In a series of posts giving a frank account of experiences on the NHS frontline, Sally Williams hears from Dr Jonathan Bennett, Honorary Professor of Respiratory Sciences, University of Leicester, Respiratory Consultant at Glenfield Hospital and Chair of the British Thoracic Society. This is what he said on 12 May 2020.
There is a huge amount of work underway to get NHS services running again. It seems to be underpinned by a belief that the pandemic is sort of over, but it’s not. The first surge may be over, but to think that COVID-19 is over is a dangerous concept. Even if we don’t have a second or third surge, COVID-19 will be endemic in the population. We are probably only at the end of the beginning.
Diktats are coming from national organisations eager to resume full NHS services in a ‘new world’ that includes COVID-19. Clinical teams are grappling with how to do this operationally. For respiratory services, clinicians are developing guidance on how to restart cancer services and provide breathing tests on an ongoing basis. Staff are trying their best to work through these dilemmas, but it is really difficult to know how to do this. We have no idea of the prevalence of the virus in the general community. We will have people coming into the hospital with COVID-19 symptoms or who are asymptomatic (i.e. don’t have symptoms) but still have COVID-19.
The uncertainty over the extent of COVID-19 in the population poses challenges, conceptually and practically, in how we configure services. Respiratory, thoracic surgery and intensive care will be more affected than some other specialties by these challenges, due to the procedures and tests we do. We also haven’t had a rest and are still responding to patients with COVID-19 who are critically unwell.
We’re deliberating how to manage this new reality in terms of conducting respiratory tests that are aerosol generating (which create a risk of transmission through droplets of infected virus in the air). There are also implications for surgery. If you perform a heart or lung operation on a patient who might have COVID-19, they’re likely to have a less positive outcome. There’s also the risk that they transmit infection to healthcare workers and other inpatients during their admission.
I’m being bombarded with information and feel a sense of overload. I’m the lead for the regional lung and mesothelioma (a type of cancer that’s usually linked to asbestos exposure) Expert Clinical Advisory Group. I’m asked what the backlog is for East Midlands, what has changed, what outcomes these patients are having, and how we should move forward. They’re great questions, for which no one (yet) knows the answers.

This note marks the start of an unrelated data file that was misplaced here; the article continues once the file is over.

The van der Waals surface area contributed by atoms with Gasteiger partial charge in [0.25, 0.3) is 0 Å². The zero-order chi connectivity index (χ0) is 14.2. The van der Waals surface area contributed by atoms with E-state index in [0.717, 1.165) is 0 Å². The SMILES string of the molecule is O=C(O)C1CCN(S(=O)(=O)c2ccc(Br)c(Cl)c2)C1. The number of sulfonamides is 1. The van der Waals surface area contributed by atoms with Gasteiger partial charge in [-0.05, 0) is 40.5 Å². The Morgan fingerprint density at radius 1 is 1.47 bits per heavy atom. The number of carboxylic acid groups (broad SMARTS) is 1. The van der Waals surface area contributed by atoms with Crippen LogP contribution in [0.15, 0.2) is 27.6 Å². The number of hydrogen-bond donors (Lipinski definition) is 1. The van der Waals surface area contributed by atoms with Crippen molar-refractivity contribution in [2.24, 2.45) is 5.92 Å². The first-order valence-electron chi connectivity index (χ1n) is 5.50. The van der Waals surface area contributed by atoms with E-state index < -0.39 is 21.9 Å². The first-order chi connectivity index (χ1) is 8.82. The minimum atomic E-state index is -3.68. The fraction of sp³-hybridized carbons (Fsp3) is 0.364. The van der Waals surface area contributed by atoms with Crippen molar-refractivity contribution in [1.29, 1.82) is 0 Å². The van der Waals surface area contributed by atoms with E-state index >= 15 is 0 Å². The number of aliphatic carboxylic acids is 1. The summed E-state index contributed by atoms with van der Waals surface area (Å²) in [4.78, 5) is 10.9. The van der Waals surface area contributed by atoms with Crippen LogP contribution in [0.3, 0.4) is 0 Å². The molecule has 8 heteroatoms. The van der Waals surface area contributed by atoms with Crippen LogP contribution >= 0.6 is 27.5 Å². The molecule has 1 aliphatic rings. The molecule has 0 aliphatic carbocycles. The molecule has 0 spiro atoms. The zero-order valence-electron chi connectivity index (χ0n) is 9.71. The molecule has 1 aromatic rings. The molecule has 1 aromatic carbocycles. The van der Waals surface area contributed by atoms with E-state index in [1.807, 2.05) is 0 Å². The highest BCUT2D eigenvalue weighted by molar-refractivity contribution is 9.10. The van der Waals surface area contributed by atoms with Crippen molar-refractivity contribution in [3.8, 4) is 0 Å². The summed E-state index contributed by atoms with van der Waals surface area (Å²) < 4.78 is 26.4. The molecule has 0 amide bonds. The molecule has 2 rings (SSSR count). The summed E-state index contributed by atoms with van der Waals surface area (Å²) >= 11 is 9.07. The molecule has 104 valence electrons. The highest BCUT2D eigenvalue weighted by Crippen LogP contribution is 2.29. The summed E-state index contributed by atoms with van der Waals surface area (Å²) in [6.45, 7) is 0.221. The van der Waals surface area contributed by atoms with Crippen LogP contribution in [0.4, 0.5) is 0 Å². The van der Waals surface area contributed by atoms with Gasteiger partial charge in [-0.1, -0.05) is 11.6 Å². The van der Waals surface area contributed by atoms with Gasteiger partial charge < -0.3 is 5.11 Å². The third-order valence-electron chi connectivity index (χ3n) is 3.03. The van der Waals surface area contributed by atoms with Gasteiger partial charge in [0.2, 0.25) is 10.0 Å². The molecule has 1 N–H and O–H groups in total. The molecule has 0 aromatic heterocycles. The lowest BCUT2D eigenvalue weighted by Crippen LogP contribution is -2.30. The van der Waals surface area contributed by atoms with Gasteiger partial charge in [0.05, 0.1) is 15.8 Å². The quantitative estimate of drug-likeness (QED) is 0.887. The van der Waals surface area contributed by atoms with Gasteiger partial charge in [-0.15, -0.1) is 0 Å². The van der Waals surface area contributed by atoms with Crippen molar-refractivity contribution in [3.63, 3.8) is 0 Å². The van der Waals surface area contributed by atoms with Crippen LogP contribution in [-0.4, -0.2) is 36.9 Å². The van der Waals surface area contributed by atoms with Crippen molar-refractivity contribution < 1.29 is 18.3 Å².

All we can give are our best guesses. It has to be an iterative process, where we start providing some services, see how it works and make refinements according to the outcomes we’re getting. This type of process relies on having the right infrastructure to measure, analyse and adapt in a continuous cycle. Unfortunately, I don’t think we have that infrastructure locally, regionally or nationally to deliver this optimally.
We can learn to some extent from other countries that are further down the road in terms of COVID-19, but they tend to have very different healthcare systems, disease prevalence and approaches to tracking and tracing. I haven’t heard much about how other countries have restarted their everyday health services.
Nationally, in my role as chair of the British Thoracic Society (BTS), I am working with colleagues to align the different streams of information coming from BTS, the Royal College of Physicians, NHS bodies, and the New and Emerging Respiratory Virus Threats Advisory Group (NERVTAG). I also feed up what’s happening locally to provide ground level information.
Locally, I feed to colleagues the national information, to help local teams and ensure that we aren’t duplicating effort. I’m surrounded by good, sensible clinicians at the hospital, who are trying to develop simple strategies in response.
I also help to promulgate national information to BTS members via the webpages and email, to ensure they feel supported and are signposted to information that can help them.
Prior to the pandemic, the way people interacted with hospitals wasn’t quite right, in terms of the numbers attending urgent and emergency care. The volume of patients coming through felt unmanageable. Only time will tell whether COVID-19 has reset the way we all think about using NHS resources.
The NHS response to COVID-19 has given clinical leadership greater prominence than it had previously. Before the pandemic, there was often a complex set of hoops that teams on the frontline had to jump through in order to pitch ideas to decision-makers. Locally, those barriers have broken down as we’ve had to adapt at pace to respond to COVID-19. And we’ve shown that NHS staff are very adaptable and continue to be so on a daily and weekly basis.
For a long time, I think there was a subtle undermining of morale for NHS staff. Now we’re branded heroes. I’m not sure that we are any more heroic than all those other key workers, however it has been great to know that the public still appreciates the principles and practices of the NHS and its staff. With the fragility of the economy, we are incredibly lucky, in that we have interesting jobs and incomes. Many others may not be so fortunate in the months ahead.
Ultimately, NHS staff are just trying to do their best for patients. In terms of next steps, it means striving to get our care systems right for a COVID-19 endemic world.
As told to Sally Williams